Subsequent pregnancies in the PET group were characterized by a higher rate of preterm delivery at less than 37 and 34 weeks (15.2% vs. 5.7%, P<0.001 and 3.8% vs. 0.8%, P<0.001, respectively), placental abruption (1.7% vs. 0.2%, P=0.004), IUGR (2.8% vs. 0.9%, P=0.016), and PET (5.9% vs. 0.8%, P<0.001). Risk factors for PET and adverse outcome in the subsequent pregnancy included: PET complicated by placental abruption in the index pregnancy (OR=10.8, 95%-CI=1.8-34.6), PET requiring delivery prior to 34 weeks in the index pregnancy (OR=6.5, 95%-CI=1.6-22.5), chronic hypertension (OR=5.3, 95%-CI=1.9-12.7), and maternal age>35 (OR=4.3, 95%-CI=1.2-20.5).http://www.ncbi.nlm.nih.gov/pubmed/22524456
Okay, a lot of numbers.
The authors abbreviate preeclampsia as PET (which stands for pre-eclamptic toxemia) - I usually see this done when they are including pulmonary embolism as a potential outcome and are abbreviating it as PE.
It is hard to make columns in this format - I will try to make a graphic and share it later, but for now the first line of numbers is your odds in a second pregnancy if you have a history of preeclamptic pregnancy, and the second is your odds if you do not have that history. So us, compared to normotensive pregnancies.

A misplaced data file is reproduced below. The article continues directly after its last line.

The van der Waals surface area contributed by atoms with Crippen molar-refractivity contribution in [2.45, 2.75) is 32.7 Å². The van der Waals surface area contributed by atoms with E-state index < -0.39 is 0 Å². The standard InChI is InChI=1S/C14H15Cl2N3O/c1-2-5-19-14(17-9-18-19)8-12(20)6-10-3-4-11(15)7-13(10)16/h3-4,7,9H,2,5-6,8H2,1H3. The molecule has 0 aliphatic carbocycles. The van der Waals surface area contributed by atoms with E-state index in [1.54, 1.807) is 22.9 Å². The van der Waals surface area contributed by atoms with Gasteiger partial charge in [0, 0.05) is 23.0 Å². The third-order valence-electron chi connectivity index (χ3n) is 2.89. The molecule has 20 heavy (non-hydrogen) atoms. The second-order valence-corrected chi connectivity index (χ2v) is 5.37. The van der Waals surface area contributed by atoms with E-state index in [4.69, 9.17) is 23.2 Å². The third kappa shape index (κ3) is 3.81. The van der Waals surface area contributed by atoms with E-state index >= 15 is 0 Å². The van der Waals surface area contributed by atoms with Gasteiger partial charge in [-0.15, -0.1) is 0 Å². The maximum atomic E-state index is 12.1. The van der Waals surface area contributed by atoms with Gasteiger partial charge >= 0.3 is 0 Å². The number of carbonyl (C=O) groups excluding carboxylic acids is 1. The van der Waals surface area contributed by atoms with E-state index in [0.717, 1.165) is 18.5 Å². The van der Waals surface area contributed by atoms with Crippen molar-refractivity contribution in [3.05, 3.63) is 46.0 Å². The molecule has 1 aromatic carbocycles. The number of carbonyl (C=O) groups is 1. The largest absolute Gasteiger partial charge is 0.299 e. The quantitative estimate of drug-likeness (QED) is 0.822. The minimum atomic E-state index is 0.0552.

Condition | our odds | normotensive odds
delivery before 37 weeks | 15.2% | 5.7%
delivery before 34 weeks | 3.8% |0.8%
abruption | 1.7% | 0.2%
IUGR | 2.8% | .9%
preeclampsia | 5.9% | .8%
Obviously, they didn't break out preterm preeclamptics in this data, because that 5.9% risk of recurrence is way lower than it is if you had a baby before 32 weeks. This includes people who hit 140/90 twice and had proteinuria at 39 weeks, got induced, and didn't really realize that they'd had preeclampsia.
Then they give your odds that things will go kablooey, relative to normal odds, for a couple of combinations of issues. If you had preeclampsia and an abruption last time, your chances of preeclampsia and something going wrong this time are 10.2 times higher than normal. Technically, I think they call that "a lot higher." If you had preeclampsia and needed to be delivered before 34 weeks, chances things go wrong are 6.5x higher. If you are a chronic, 5.3x. If you are over 35, 4.3x.
In other words, if you had preterm preeclampsia and you're a chronic over 35 *raises hand* stuff goes kablooey with awesome regularity.
I'll go muck about in Photoshop in a bit.